Additional Art21 Staff: Lauren Barnett, Hannah DeGarmo, Lolita Fierro, Joe Fusaro, Molaundo Jones, Emma Nordin, Anna Pruett, Jessica Svenson, Noor Tamari, Nora Wimmer. Interns: Stephanie Ades, Sekou Cherif, Yeon Cho, Michaela Esteban, Emma Flood, Amber He, Carina Martinez, Renee Rienecker, James Santiago, Adam Varca, Dani Wieder. 

Artwork Courtesy: Tauba Auerbach, Guerrilla Girls, Hank Willis Thomas, Anicka Yi, Paula Cooper Gallery, Jack Shainman Gallery, Gladstone Gallery, Anicka Yi, “Metaspore” at Pirelli HangarBicocca, Milan, 2022. 

Archival Materials: Kelvin Adjei-Akosah, Agence France-Presse, Associated Press

Bettmann, Lance Brewer, David Briddell, Ron Cogswell, David M. Rubenstein Rare Book & Manuscript Library, Duke University; Embrace Boston, Equal Justice Initiative , Estate of Ernest Cole, Getty Images, Great Voices of Bulgaria, The Guardian, Amy Harrison, Human Pictures, Hulton Archive, Library of Congress, Magnum Photos, MASS Design Group, The New Press, Steven Probert, Public Art Fund, SandenWolff, San Francisco Museum of Modern Art, Jon Santos, Katja Schulz, Davina Semo, Ted Shaffrey, Skyhorse Publishing, Clarissa Sligh, Damon Styer, Tate Modern, Temple University Press, Time Inc, TV1 Broadcast Company, Bulgaria; Richard Vogel, W. W. Norton & Company. 

Interviewees: Cleo Berliner, Esther Chao, Jonathan Evans, Coco Fusco, Sam Giarratani, Jasmine Guzman, Rujeko Hockley, Emily Majors, Muna Malik, Cameron Mesirow, Roberto Morales, Frances Morris, Sriranjini Raman, Samhita Ramji, Juan Rojero, Will Sylvester, Jawaid Toppa, Dr. Deborah Willis.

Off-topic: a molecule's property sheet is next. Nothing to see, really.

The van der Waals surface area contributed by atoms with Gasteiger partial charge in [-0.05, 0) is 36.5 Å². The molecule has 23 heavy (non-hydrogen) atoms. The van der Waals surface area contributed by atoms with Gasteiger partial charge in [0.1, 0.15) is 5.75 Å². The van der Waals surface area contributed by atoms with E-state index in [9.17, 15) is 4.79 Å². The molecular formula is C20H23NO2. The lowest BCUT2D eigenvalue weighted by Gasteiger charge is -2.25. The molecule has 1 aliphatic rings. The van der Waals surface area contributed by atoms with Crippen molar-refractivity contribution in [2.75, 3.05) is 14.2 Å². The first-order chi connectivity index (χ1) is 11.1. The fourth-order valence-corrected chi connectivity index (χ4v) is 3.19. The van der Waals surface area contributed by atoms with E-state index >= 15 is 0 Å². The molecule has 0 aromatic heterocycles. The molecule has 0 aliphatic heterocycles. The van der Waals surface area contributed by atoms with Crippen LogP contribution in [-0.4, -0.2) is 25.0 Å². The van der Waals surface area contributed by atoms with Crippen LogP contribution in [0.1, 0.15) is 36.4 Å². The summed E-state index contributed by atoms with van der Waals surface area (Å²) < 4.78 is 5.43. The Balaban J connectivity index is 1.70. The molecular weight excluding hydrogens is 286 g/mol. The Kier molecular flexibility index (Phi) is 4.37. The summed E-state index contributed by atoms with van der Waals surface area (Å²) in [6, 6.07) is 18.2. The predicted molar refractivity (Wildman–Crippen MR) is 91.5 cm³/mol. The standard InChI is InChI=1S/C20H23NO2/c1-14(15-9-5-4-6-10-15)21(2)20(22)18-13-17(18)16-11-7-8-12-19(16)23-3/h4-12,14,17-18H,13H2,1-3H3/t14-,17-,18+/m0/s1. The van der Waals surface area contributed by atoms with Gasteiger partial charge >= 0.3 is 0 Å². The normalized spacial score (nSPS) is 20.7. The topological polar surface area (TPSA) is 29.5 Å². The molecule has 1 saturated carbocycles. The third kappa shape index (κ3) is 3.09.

Special Thanks: The Art21 Board of Trustees, Xabier Arakistain, John Felix Arnold, Art Gallery of Ontario, Joseph Becker, Bert Bergen, Olivia Berke, Alessandro Bianchi, Sanford Biggers, The Boston Foundation, Alessandro Cane, Christina Caputo, Yu Rim Chung, Collection of the City of Boston, Allison Cooper, Christian Dioulo, Folasade Falebita, Jenny Gheith, Goodman Gallery, South Africa, Andy Greenberg, Remina Greenfield, Fiammetta Griccioli, Clara Hatcher Baruth, Imari Jeffries, Thomas Kelley, Rob Massey, Stacee Prigmore Monroe, National Memorial for Peace and Justice, A. Joaquin Navas, Negative Space, Devan Owens, Fernando Ramirez, Erik Savercool, Melissa Shakun, Hana Tran, Saulius Valaitis, Walla Walla Foundry, The Wave Organ, Maria Wiles, Family of Hank Willis Thomas. 

Major underwriting for Season 11 of Art in the Twenty-First Century is provided by PBS, National Endowment for the Arts, Lambent Foundation, The Anna-Maria and Stephen Kellen Foundation, The Andy Warhol Foundation for the Visual Arts, The Horace W. Goldsmith Foundation, Toby Devan Lewis, Robert Lehman Foundation, and Nion McEvoy & Leslie Berriman.

Series Creators: Susan Dowling and Susan Sollins.

©2023 Art21, Inc.

Closed captionsAvailable in English, German, Romanian, Italian, Japanese, Korean, Chinese, Italian

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Guerrilla Girls

Guerrilla Girls are an anonymous collective of women artist-activists who began working together in 1985. Working across various media, the collective challenges the systems and individuals perpetuating discrimination and inequality in the art world by publicly sharing data and statistics about the representation of women and artists of color in commercial and institutional art spaces. Embracing the disruptive, confrontational, and irreverent, Guerrilla Girls draw from street art and the legacies of feminist activism to launch their critique of the art world.

“There’s nothing worse than the word ‘art appreciation.’ It implies that you’re just there awestruck, and whatever you’re being fed, you appreciate. Art really is about discourse and about discussion.”

“Frida Kahlo,” Guerrilla Girl